These paintings from Cooper’s fiction (a similar list might be made for other authors) reflect more comprehensive parallels in the subject matter and styles of the two arts. “I owe much if not most of my success,” Cooper replied, in 1825, to a laudatory letter from Richard H. Dana, Sr., “to the desire that is now so prevalent in the country to see our manners exhibited on paper [he might have added, on canvas]. If I am able to create an excitement that may arouse some sleeping talents of the natives ... I shall not have labored entirely in vain.” 35 As the records of writing and painting show, the esthetic impulse was mingled with the impulse of the historian to preserve what had been very dear, what was felt to be peculiar, and what was rapidly passing. The impetus which Cooper’s fiction gave to this movement of writers and artists to preserve the whole of the American life and scene they knew it can perhaps never be measured, for he was a part of the larger movement. It may or may not be accidental, for example, that William G. Wall’s popular Hudson River Portfolio, containing an aquatint engraving of Glens Falls, preceded Cooper’s visit to the Falls and the inception of The Last of the Mohicans by only one year. Practically all of the subjects and scenes that attracted the imaginations of Cooper, Irving, and Bryant appealed also to the imaginations of the painters.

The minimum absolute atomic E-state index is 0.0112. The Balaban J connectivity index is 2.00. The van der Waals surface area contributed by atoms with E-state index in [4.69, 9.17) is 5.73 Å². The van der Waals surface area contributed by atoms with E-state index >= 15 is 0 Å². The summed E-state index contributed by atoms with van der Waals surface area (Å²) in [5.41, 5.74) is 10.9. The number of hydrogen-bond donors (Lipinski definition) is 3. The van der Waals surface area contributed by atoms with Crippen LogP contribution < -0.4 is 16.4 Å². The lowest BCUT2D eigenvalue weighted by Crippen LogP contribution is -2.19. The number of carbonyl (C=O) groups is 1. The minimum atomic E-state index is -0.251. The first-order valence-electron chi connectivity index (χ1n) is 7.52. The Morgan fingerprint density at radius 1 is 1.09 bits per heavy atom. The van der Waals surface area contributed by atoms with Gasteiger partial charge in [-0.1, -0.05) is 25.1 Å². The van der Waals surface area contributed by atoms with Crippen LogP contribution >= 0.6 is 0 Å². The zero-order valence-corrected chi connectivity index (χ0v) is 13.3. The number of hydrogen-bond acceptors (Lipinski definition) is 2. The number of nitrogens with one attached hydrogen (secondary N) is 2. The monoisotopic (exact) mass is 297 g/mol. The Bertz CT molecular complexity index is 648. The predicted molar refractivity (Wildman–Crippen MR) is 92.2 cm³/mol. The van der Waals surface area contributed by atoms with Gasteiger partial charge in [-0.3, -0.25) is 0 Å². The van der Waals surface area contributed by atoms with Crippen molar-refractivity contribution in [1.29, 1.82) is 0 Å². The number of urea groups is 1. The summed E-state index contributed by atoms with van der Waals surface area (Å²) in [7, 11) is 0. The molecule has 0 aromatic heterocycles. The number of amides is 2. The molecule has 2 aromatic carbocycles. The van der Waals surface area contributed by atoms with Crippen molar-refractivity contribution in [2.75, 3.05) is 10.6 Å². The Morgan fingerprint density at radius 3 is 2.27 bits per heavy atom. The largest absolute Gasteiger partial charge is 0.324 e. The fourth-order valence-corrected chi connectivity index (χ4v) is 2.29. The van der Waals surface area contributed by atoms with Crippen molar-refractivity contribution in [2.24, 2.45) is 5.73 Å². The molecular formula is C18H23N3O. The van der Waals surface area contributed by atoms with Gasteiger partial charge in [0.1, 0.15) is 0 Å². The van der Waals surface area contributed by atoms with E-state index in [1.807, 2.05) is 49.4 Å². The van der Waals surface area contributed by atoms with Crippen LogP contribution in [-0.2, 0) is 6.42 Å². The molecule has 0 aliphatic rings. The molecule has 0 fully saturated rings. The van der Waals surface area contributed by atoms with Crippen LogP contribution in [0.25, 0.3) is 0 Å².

The dominant sensibility with which these materials were regarded seems to have contained a peculiar if not unique ambivalence of attitude, whose most extreme representatives, perhaps, are Cooper and Cole. In the works of both men, there is a passion for exactitude of representational detail and, at the same time, a striving towards the harmonization of those details which reaches at times beyond the expressive limits of their media. These qualities are familiar, of course, in British and Continental sensibilities at the time. What seems to be distinct in the American sensibility is the extent to which the tendencies were pushed.